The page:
So Aion took the concept of what WoW world PvP could have been and never was, or was just for one year during the WoW vanilla era. Even if it's not the sandbox PvP some players could dream of, it's not such a bad move when you think about it, at least in the perspective of making the game really popular. It obviously caters more to the casual players than any hardcore PvP system, but at the same time it's not totally what some would call a 'carebear' system as fights may occur at any time, and you're not supposed to be totally safe when fighting mobs and grinding. A strong and well made RvR that can also impact the end-game PvE and raise some challenges can certainly make for a good mix at the end.

So the more we talk about Aion's features, the closer we get to the recent mainstream MMOs concepts and ideas. And that's a critic you've probably read a lot about Aion on different boards : 'It's a WoW clone !'. 'WoW clone' has become a new expression to point out games that mainly tried to copy World of Warcraft on every point they could, hoping to get a part of their big subscription numbers, while at the same time being often not as good as than the original on most of their features. Actually the expression is not correct if you look at it a bit closer. There is no WoW clone on the market, if there was one really, it should have met the same kind of success WoW did, and it's obviously not the case. WoW is unique, and so is every other mmorpg. But we can understand the point behind the expression, as 'trying to stay as close as possible to what worked very well so far on the MMO market', and I would call it being 'conservative', as opposed to being 'innovative'.

 If you read this endless argument on Aion's relative boards, you've probably seen several times something like 'Aion is just another WoW clone !' being answered 'All the mmos are the same, if you don't like it that way, you should stop with the genre'. Obviously both points are not correct, or if they still hold some truth, it should more be seen as heavy exagerations to make a point. Aion is certainly not a 'WoW clone' and has a deep and very well apparent personnality, as we'll talk about this later in this article. On the other hand, no it's not true that every mmorpg is the same : not every mmorpg has a linear quest system to guide you through the levels, not every mmorpg has very strict and predefined classes, with strong roles as tank, healer, support and with little customization available, not every mmorpg has a faction vs faction only or RvR PvP system... etc, I could go on further.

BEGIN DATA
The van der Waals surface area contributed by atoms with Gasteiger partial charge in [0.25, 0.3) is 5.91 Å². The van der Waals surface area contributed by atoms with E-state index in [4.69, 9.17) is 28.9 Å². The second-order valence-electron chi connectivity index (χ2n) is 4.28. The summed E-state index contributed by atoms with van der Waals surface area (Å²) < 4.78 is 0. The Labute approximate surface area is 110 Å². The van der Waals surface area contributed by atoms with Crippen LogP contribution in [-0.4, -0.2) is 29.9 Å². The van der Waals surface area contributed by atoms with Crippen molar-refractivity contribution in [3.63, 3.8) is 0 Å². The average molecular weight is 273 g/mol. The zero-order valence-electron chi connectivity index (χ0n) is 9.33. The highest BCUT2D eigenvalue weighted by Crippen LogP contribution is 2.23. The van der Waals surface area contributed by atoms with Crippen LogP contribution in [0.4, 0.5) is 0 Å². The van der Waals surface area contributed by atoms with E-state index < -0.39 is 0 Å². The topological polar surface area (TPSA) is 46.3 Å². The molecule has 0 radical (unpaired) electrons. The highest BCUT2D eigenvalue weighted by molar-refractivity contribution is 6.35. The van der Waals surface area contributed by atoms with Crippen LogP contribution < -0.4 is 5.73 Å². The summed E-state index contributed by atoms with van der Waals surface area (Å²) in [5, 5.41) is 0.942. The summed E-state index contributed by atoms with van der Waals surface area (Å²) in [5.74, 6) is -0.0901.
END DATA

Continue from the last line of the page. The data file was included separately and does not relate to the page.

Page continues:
So what about all this 'WoW clone argument' ? As I said before Aion made a choice, and it's about being more 'conservative' than being 'innovative'. It's not that hard for MMO developpers to spot what worked and works well in the genre, what players liked, what they subscribed for, and what they didnt want to experience more, or only as a small niche. So when they have to enter the arena, and offer a new MMO game to players, there is the safe way to do it, and the risky one.

The safe way consists in designing their game so that it will offer more of the experience that worked in other games and made them a success, than what was controversial and drove a part of the player base out of the game, or what is unknown to work or not, because nobody has done it yet. The upside is that, if you do things well and succeed in what you planned in the conservative way, you will end with a very solid game, that will be probably enjoyed by many different types of players, and I think that's what Aion may be. The downside is that, first of all people who already got too much of the current mmos wont find any kind of novelty in what you created, and your game may never be 'TEH' game for most of your playerbase, but just something they play while waiting for something newer and more innovative title to be released. Of course, there is another downside which is pretty obvious, if you give to the players too much of the old mmo experience, without doing things very well and without adding any touch of true originality, your game will utterly fail and we all saw in the 2008 releases at least one 'AAA' title, if not two of them, meeting this kind of fate.

Aion will certainly fulfill the first of those two downsides, if you're already bored with the very classic MMOs, the game might not be 'the' game you'll spent your next two or three years on. But from what I've seen and read, and how things went with this game already released one year ago in Asia, I'm pretty confident it won't meet WAR and AoC fate, at least not in the same extent. It would be long to explain exactly why, and that would require first of all to analyze both that two games and explained what went wrong in each of them (maybe an idea for a further article ?). But let's say that Aion will most likely be released pretty bug-free, with a gorgeous art-work behind, beautiful graphic design, solid mechanics (even though one could argue they're unoriginal and make a point here), one year of content already delivered since the Korean release. That's not a 100% recipe for a real success of course, and there are always chances that things might go wrong one way or another, but that's certainly a safe basis to think that the game won't utterly fail so that they will loose 90% of their subscribers after 6 months. They might not retain all of them, but they will certainly retain some.